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Integrated >10 yrs old. Newer=upgrade?

post #1 of 12
Thread Starter 
By the extraordinarily generous gesture of giving me a classic Carver CM 1090 integrated amp, Jewel convinced me that amplification can have a real audible impact on sound quality. I was wondering if advances in the 10+ years since it was made imply that a new integrated amp or receiver could sound even better. I was also wondering what price level would be required to obtain such an improvement.
In particular, would the Denon DRA 685 ($450 and matches my CD player) or the Cambridge Audio 640A ($550) be better, worse, or about equal? Would it take a much bigger jump in price than that to outperform the Carver?
post #2 of 12
Thread Starter 
Bump (only because this was about to end up on page two.)
post #3 of 12
A brand new piece of mass market junk will still sound worse than a 10-yr-old high end unit. The new one simply has cheaper parts in it. The DACs that were state of the art 10 years ago can still sound superior, even if their specs suffer in comparison with newer units, because the rest of the old unit's design reduces the noise floor, increases signal-to-noise and separation, etc.
post #4 of 12
I seriously doubt the Carver has any DAC in it. This is a stereo integrated amp, not a HT receiver.

Obviously the only way to know for sure is to audition these amps....A/B them if possible. Short of that, I think the Cambridge Audio will give the Carver a serious run, even with the Carver's superior power output.
post #5 of 12
The Carver I'm sure was a nice upgrade from the cheap Onkyo you had, but that amp is on par soundwise with all the many different amps I've tried, so to replace it with a cheaper Denon or CA integrated would yield probably no audible improvement, the BEST you could hope for would be equal quality, but then you just threw your money out the window. There's a reason vintage amps are still highly sought after on the used market. Until you suck it up, and get out of those mass market Infinity speakers, keep your money, you've hit your max, sorry to say. The Primus 360s have a seperate midrange, so if that's the best you can afford, that'll probably be a big upgrade from your 250s. If the speaker is well balanced and placed, the bass shouldn't be a problem. Most reviews on the 360s still complain of a lack in bass anyway. I know you always say you can't imagine how you could possibly get a better sounding speaker, we all have at one point, until you actually hear one, then you'll get it. Forget the amp upgrade for now, upgrade the speakers!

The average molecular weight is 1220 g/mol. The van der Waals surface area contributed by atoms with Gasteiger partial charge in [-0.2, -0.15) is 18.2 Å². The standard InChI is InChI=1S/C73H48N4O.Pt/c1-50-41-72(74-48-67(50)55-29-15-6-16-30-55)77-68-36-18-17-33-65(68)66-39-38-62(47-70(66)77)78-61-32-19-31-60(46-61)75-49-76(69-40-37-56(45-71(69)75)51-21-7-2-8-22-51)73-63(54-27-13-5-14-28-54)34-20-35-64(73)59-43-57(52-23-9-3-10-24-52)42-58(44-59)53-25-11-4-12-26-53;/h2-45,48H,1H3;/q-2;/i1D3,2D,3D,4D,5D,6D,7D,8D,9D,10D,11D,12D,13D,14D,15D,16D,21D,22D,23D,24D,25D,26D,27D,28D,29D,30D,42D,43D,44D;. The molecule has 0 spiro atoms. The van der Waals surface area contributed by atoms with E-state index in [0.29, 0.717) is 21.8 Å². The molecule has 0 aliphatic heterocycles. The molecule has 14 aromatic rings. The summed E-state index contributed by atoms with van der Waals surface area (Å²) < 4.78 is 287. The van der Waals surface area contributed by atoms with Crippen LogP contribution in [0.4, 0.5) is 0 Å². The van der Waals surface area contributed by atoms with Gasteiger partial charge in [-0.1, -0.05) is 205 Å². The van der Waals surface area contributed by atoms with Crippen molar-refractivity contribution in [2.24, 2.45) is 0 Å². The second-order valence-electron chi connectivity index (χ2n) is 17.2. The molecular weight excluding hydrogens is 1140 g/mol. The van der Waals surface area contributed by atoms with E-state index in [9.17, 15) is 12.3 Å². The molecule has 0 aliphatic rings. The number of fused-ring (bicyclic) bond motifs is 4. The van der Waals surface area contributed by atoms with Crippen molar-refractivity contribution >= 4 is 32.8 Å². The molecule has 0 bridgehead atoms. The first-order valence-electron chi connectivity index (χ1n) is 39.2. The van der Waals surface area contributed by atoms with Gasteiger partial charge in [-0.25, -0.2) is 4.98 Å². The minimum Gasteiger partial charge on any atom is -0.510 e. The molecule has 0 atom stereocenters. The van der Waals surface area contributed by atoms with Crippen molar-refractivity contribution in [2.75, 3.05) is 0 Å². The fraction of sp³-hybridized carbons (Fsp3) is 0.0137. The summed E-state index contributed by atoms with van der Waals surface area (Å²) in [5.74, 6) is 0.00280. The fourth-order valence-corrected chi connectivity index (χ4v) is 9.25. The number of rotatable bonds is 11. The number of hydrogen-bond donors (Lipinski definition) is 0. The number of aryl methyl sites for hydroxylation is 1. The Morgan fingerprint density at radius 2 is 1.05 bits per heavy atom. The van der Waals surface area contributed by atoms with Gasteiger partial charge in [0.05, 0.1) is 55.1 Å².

post #6 of 12
Thread Starter 
Quote:
Originally Posted by jewel5 View Post

Forget the amp upgrade for now, upgrade the speakers!

As you read in the Speaker Forum, I have taken your advice and upgraded to B&W. The fact that these sound as great as they do proves conclusively that the Carver "has what it takes".
By the way, I returned my Denon CD player to the store. It was a piece of junk compared to my Onkyo changer. I don't think I will be trying anything else from Denon, ever.
post #7 of 12
That Carver is a wonderful little integrated, and really the only way you will improve on it is if you go to separates. If you ever need more power(it won't run 4-ohm speakers w/o clipping), just get a separate amp, and use it as a preamp, it sounds great!
post #8 of 12
Thread Starter 
Quote:
Originally Posted by jewel5 View Post

That Carver is a wonderful little integrated, and really the only way you will improve on it is if you go to separates. If you ever need more power(it won't run 4-ohm speakers w/o clipping), just get a separate amp, and use it as a preamp, it sounds great!

As soon as I got the Carver, I hooked it up and have been using it ever since. The one thing I have not tried is listening to the Onkyo again. This weekend, I may try this just as an experiment (I love experimenting.) Should be interesting to see what differences I hear (or don't hear, as the case may be.)
post #9 of 12
Thread Starter 
Quote:
Originally Posted by PULLIAMM View Post

As soon as I got the Carver, I hooked it up and have been using it ever since. The one thing I have not tried is listening to the Onkyo again. This weekend, I may try this just as an experiment (I love experimenting.) Should be interesting to see what differences I hear (or don't hear, as the case may be.)

Tried it last night. No contest, the Carver is far better (my new speakers make the difference much more obvious.) The Onkyo sounded "thin" by comparison, and had under-damped bass.
post #10 of 12
Thread Starter 
The longer I listen to the Carver CM1090, the more I appreciate it. I realize now that it didn't "stand out" initially precisely because it is perfectly neutral. This gives it flawless synergy with my equally neutral B&W speakers, and makes instruments sound utterly lifelike. Imaging is particularly deep and articulate.
Probably what impresses me the most, however, is the cleanness of the sound. By this I mean not just ultra-low background noise, but a lack of "residual" noise surrounding individual sounds, together with an utterly grainless smoothness.
The concept of ever replacing this is no longer something I even toy with. If you can find one, buy it.
post #11 of 12
It is enjoyable watching your attitudes evolve. There are so many people around here who simply KNOW stuff (stuff I usually disagree with) who never actually try something different because they just KNOW it doesn't matter.

You at least are willing to try, to listen, and to re-evaluate your positions.

It's refreshing.
post #12 of 12
Claiming things without ever having experience behind your words always sounds a bit silly and makes it hard for anyone to take you seriously. This is just a general statement.
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